Environmental management systems and green supply chain management: complements for sustainability?

Authors

  • Nicole Darnall,

    Corresponding author
    1. Department of Environmental Science and Policy, George Mason University, USA
    • Department of Environmental Science and Policy, George Mason University, 4400 University Drive, MSN 5F2, Fairfax, VA 22030, USA
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  • G. Jason Jolley,

    1. Center for Competitive Economies, The Frank Hawkins Kenan Institute of Private Enterprise, The University of North Carolina at Chapel Hill, USA
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  • Robert Handfield

    1. Department of Business Management, North Carolina State University, Raleigh, NC, USA
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Abstract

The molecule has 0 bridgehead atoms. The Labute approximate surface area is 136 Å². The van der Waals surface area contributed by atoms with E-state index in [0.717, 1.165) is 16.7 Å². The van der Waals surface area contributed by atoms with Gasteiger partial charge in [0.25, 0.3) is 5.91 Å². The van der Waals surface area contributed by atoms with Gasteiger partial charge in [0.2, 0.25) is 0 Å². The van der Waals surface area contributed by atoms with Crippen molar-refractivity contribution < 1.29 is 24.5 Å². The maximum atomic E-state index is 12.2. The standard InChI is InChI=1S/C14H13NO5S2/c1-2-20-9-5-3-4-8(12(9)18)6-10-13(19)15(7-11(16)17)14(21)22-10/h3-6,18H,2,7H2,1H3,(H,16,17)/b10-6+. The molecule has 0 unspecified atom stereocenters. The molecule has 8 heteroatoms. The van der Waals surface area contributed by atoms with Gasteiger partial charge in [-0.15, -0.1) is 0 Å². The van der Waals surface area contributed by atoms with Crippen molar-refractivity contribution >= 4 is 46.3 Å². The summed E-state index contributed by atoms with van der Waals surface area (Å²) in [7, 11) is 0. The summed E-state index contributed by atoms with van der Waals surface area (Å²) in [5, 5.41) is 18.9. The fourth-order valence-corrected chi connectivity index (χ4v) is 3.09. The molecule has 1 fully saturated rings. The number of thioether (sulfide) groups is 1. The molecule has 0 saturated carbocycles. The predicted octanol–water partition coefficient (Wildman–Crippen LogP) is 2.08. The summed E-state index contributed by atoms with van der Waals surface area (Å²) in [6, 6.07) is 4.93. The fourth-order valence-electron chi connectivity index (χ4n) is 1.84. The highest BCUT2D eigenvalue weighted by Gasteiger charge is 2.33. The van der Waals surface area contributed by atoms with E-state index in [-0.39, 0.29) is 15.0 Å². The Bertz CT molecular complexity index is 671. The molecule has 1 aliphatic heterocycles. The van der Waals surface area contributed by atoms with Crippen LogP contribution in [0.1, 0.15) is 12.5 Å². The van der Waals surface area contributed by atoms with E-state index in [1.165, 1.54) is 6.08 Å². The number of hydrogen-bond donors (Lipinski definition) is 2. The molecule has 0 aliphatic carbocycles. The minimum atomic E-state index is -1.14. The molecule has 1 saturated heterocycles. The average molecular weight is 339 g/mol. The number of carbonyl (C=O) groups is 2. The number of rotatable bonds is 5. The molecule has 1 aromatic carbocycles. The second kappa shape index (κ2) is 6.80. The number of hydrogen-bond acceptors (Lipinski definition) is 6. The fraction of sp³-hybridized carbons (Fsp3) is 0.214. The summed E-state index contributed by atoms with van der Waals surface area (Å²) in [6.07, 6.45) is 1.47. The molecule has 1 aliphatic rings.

Some researchers question the legitimacy of EMSs since organizations can claim to have one when in fact they make no attempt to reduce their environmental harm. In instances where EMSs enhance an organization's environmental performance, critics argue that improvements are likely to occur within the organization's operational boundaries rather than being extended throughout the supply chain. However, previous research suggests that the organizational capabilities required to adopt an EMS may facilitate GSCM implementation and the institutional pressures to adopt both management practices are similar. Consequently, EMS adopters may have a greater propensity to expand their focus beyond their organizational boundaries and utilize GSCM practices to minimize system-wide environmental impacts. This research illuminates the debate by empirically evaluating the relationship between EMS and GSCM practices. Copyright © 2006 John Wiley & Sons, Ltd and ERP Environment.

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